One U.S. athlete says she’s pleased to hear 45 Russians who were excluded from the Pyeongchang Olympics over doping concerns won’t be allowed to compete. Others say the drama has been a distraction.
U.S. skeleton veteran John Daly calls the saga that has dogged the Olympic movement for the past four years ”absolutely ridiculous.” He says the Russians should not be allowed in and that what’s going on now is like something out of a movie.
U.S. women’s skeleton athlete Katie Uhlaender finished fourth in the Sochi Olympics, one spot behind bronze medalist Elena Nikitina of Russia, who was one of the 45 appealing to get into Pyeongchang. She says it’s great news that the Russians lost their appeals.
Nikitina, who was confident of winning her appeal, now will not race in Pyeongchang and possibly never again in an Olympics.
Shoma Uno skated a near-flawless short program, the only stumble coming on his opening jump, and scored 103.25 points to give Japan the lead in figure skating’s team competition.
Alexei Bychenko put together a clean program to place Israel in a surprising second place, while the rest of the big hitters in the men’s competition kept hitting the ice.
Patrick Chan of gold medal-favorite Canada fell on both of his quads but rallied in the back half of his program to take third. Nathan Chen of the U.S. was fourth after doubling a triple toeloop and quad toeloop and falling on his troublesome triple axel.
The event continues later Friday with the pairs short program.
The Court of Arbitration for Sport has ruled that 45 Russian athletes who were excluded from the Pyeongchang Olympics over doping concerns can’t compete.
They and two coaches wanted the court to overturn the International Olympic Committee’s decision not to invite them to the games, which open Friday.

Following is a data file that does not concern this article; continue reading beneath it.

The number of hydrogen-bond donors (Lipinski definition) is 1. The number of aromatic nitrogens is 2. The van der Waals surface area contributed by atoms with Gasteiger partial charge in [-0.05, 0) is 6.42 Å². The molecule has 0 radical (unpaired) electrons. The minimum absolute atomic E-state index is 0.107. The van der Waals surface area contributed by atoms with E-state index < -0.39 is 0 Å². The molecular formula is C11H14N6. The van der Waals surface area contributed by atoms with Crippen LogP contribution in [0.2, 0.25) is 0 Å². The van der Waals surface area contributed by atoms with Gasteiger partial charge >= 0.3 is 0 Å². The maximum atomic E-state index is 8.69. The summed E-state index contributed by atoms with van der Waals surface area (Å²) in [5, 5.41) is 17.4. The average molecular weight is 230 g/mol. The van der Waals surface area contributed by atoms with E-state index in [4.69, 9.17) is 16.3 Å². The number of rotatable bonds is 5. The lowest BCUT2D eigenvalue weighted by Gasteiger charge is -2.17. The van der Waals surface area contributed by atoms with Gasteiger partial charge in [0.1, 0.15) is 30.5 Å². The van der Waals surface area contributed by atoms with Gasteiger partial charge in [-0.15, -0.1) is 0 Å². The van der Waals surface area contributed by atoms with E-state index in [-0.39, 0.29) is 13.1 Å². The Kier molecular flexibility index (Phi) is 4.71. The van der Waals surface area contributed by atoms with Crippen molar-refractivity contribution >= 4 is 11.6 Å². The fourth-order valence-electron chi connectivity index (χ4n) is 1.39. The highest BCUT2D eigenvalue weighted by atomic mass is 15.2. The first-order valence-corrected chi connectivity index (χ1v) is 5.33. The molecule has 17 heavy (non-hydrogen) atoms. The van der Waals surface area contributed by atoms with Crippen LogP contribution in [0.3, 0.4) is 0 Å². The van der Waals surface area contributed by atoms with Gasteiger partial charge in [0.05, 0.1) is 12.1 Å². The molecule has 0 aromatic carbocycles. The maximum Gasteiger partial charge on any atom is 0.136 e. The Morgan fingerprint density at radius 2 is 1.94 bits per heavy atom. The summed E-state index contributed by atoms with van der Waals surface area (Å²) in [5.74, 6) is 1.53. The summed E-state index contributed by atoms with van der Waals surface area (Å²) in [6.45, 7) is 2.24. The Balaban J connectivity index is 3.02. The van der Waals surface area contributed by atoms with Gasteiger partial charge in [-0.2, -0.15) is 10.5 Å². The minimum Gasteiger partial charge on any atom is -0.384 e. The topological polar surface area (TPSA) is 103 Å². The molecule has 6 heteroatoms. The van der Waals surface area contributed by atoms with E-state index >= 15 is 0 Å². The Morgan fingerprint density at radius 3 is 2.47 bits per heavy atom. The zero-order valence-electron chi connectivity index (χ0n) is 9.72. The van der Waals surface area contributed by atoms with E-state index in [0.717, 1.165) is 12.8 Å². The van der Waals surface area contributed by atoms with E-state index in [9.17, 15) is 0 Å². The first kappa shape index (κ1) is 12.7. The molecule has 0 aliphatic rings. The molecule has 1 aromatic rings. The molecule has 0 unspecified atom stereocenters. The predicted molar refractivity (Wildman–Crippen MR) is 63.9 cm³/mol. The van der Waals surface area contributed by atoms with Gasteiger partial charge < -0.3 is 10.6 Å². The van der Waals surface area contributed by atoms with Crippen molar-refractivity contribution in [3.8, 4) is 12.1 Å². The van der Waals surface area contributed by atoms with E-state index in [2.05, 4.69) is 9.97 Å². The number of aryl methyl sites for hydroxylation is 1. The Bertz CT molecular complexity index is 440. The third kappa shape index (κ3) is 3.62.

The games will still include 168 Russians who have been invited as ”Olympic Athletes from Russia,” competing in neutral uniforms under the Olympic flag.
Figure skating at the Pyeongchang Olympics is underway with the team competition, where 10 nations will send out men’s and pairs short programs at Gangneung Ice Arena.
Canada and the Olympic Athletes from Russia are considered the favorites for gold, with the U.S. a strong contender to land on the podium. Nathan Chen and his array of quads will skate the short program for the Americans while Alexa Scimeca-Knierim and Chris Knierim tackle the pairs program.
Teams are awarded points based on their finish in each discipline. The dance and ladies short programs are Sunday, when the field is trimmed to five nations. Each will then field a free skate program for each discipline, with medals decided Monday.
The highly politicized Pyeongchang Olympics are officially opening, but not without some last-minute drama as the Court of Arbitration for Sport is set to announce whether 45 excluded Russian athletes can compete.
The Russians had not received invites to the games from the International Olympic Committee, which said it couldn’t be sure they weren’t involved in Russian doping scandals.
Another 168 Russians have been invited as ”Olympic Athletes from Russia,” competing in neutral uniforms under the Olympic flag.
The opening ceremony is Friday night, and figure skating training and qualifying competition in events including women’s moguls were underway in the morning.